Mr. Simon resides in Los Angeles with his wife, Cindy, and their four children.
Chris Walker is a former professional Squash player from England and reached a PSA world ranking of 4. He is one of the founders of Surf City Squash (Access Youth Academy), current coach of the USA Men’s Squash Team and runs a successful coaching business out of New York and Connecticut.
Walker was a member of the England teams which won the World Team Squash Championships in 1995 and 1997. A three-time European Champion, he finished runner-up at the British Open in 2001 and won the Men’s World Doubles title at the inaugural World Doubles Squash Championships in 1997 (partnering Mark Cairns) and the World Mixed Doubles Championship (with Fiona Geaves).
James Zug is an award-winning journalist and historian. His writing has appeared in the Atlantic, New York Times, Wall Street Journal, Fast Company and the New Criterion. A graduate of Columbia’s nonfiction writing masters program, Zug is the author of seven books, including Squash: A History of the Game (Scribner, 2003) and Run to the Roar: Coaching to Overcome Fear (Penguin, 2010). Having covered the game of squash for more than a quarter century and a longtime staff member at US Squash, he is the executive editor of Squash Magazine; the host of Outside the Glass, the squash podcast; the chair of the U.S. Squash Hall of Fame; a blogger at SquashWord.com; a columnist for Squash Player magazine in London; and a regular speaker about the game. From 2004 to 2008 he was a founding board member of DC Squash Academy, an urban squash program in Washington; and since 2015 he has been a founding board member, secretary and active volunteer at First State Squash, the urban squash program in Wilmington, Del. Zug captained the squash team at Dartmouth and since 2010 has chaired the Friends of Dartmouth Squash. He is the U.S. representative for the Jesters Club.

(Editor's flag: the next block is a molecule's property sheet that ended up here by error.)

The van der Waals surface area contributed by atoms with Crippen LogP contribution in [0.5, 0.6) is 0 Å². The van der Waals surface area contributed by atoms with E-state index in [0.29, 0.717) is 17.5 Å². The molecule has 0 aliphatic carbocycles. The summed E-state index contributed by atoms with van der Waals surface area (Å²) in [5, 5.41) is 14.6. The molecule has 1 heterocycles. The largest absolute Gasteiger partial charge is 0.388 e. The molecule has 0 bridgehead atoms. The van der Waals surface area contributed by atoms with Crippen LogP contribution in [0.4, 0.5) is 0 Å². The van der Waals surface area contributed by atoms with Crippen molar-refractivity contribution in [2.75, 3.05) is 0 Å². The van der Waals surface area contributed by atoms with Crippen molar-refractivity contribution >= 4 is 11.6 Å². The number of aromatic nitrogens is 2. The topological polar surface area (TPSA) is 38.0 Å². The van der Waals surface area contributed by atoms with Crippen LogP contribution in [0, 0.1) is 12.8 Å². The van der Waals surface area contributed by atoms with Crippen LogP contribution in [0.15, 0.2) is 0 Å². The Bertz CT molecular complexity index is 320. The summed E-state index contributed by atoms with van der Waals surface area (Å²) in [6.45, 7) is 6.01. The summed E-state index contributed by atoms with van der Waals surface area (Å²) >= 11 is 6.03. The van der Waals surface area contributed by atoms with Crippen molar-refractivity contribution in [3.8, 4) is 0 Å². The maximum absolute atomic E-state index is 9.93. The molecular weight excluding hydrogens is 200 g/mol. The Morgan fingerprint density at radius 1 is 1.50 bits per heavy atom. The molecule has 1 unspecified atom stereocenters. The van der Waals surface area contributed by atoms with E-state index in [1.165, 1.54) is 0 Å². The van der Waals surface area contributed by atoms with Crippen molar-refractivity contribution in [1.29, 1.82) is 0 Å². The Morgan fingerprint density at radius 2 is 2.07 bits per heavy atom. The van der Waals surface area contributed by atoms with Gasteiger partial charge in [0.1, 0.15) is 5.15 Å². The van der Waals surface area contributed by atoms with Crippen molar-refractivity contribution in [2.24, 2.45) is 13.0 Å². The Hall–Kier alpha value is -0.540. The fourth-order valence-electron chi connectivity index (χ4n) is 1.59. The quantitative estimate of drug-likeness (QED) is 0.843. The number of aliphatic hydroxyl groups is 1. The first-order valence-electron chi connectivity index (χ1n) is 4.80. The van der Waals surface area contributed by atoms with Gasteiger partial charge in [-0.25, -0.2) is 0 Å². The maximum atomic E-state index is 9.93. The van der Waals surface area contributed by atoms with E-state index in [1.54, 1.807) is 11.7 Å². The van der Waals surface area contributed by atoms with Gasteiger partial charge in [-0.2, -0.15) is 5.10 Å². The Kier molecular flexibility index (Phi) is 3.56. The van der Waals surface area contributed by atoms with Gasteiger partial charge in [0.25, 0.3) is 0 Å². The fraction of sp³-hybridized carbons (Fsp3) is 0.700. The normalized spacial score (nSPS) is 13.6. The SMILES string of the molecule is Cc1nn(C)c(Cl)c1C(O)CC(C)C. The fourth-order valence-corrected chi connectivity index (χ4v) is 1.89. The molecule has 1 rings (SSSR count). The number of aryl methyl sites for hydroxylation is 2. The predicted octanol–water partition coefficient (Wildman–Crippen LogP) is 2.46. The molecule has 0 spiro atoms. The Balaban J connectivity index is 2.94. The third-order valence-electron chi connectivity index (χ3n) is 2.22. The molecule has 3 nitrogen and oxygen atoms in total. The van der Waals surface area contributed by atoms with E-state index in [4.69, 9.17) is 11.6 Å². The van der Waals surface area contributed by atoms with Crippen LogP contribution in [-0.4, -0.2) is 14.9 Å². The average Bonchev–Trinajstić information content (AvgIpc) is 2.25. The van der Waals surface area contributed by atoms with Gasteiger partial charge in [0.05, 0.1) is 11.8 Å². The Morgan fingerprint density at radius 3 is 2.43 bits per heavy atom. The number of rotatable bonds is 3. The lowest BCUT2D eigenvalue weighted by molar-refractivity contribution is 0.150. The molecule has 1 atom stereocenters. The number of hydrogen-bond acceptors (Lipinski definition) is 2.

BY STEVE ATKINSON
JULY 29, 2021
It begins with an after-school program of academics and squash from 7th through the 12th grade. Students visit colleges, prep for the SAT and ACT, get help with college applications, and of course, play in squash tournaments ...
BY ELISABETH FRAUSTO
JULY 9, 2021
La Jollan Blair Sadler, a former president of Rady Children’s Hospital, is using retirement to continue his crusade to squash social inequities via Access Youth Academy ...
BY M.G. PEREZ
FEBRUARY 2, 2022
“Why is it called squash? Because the ball is squashy,” said Deon Saffery, the Academy’s squash manager. She was recruited from the United Kingdom to come to San Diego and teach children as young as 10 how to play the centuries-old game ...
A 501(c)(3) non-profit organization committed to transform the lives of underserved youth. Access was founded in 2006 by Greg Scherman and Chris Walker, who believed the San Diego community could benefit from an urban squash program that provided opportunity and support unlike any other non-profit in the region.